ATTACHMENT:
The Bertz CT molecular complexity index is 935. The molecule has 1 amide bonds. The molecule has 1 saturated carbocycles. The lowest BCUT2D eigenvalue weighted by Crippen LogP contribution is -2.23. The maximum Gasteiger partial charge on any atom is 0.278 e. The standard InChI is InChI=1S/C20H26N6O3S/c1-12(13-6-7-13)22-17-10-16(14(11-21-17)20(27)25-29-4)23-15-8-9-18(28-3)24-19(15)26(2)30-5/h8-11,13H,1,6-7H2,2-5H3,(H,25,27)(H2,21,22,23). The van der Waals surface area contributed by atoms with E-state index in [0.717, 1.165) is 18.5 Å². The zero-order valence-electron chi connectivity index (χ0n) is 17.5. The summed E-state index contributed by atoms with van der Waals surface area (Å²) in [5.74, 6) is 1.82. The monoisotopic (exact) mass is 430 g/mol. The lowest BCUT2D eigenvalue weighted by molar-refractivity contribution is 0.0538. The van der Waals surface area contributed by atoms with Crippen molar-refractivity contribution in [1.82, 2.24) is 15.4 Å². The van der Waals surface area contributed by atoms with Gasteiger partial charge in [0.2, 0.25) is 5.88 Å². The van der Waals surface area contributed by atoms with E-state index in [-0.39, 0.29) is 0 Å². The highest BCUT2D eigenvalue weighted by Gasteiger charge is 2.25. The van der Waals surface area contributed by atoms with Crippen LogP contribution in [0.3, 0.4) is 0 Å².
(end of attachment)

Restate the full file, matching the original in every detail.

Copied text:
The Bertz CT molecular complexity index is 935. The molecule has 1 amide bonds. The molecule has 1 saturated carbocycles. The lowest BCUT2D eigenvalue weighted by Crippen LogP contribution is -2.23. The maximum Gasteiger partial charge on any atom is 0.278 e. The standard InChI is InChI=1S/C20H26N6O3S/c1-12(13-6-7-13)22-17-10-16(14(11-21-17)20(27)25-29-4)23-15-8-9-18(28-3)24-19(15)26(2)30-5/h8-11,13H,1,6-7H2,2-5H3,(H,25,27)(H2,21,22,23). The van der Waals surface area contributed by atoms with E-state index in [0.717, 1.165) is 18.5 Å². The zero-order valence-electron chi connectivity index (χ0n) is 17.5. The summed E-state index contributed by atoms with van der Waals surface area (Å²) in [5.74, 6) is 1.82. The monoisotopic (exact) mass is 430 g/mol. The lowest BCUT2D eigenvalue weighted by molar-refractivity contribution is 0.0538. The van der Waals surface area contributed by atoms with Crippen molar-refractivity contribution in [1.82, 2.24) is 15.4 Å². The van der Waals surface area contributed by atoms with Gasteiger partial charge in [0.2, 0.25) is 5.88 Å². The van der Waals surface area contributed by atoms with E-state index in [-0.39, 0.29) is 0 Å². The highest BCUT2D eigenvalue weighted by Gasteiger charge is 2.25. The van der Waals surface area contributed by atoms with Crippen LogP contribution in [0.3, 0.4) is 0 Å².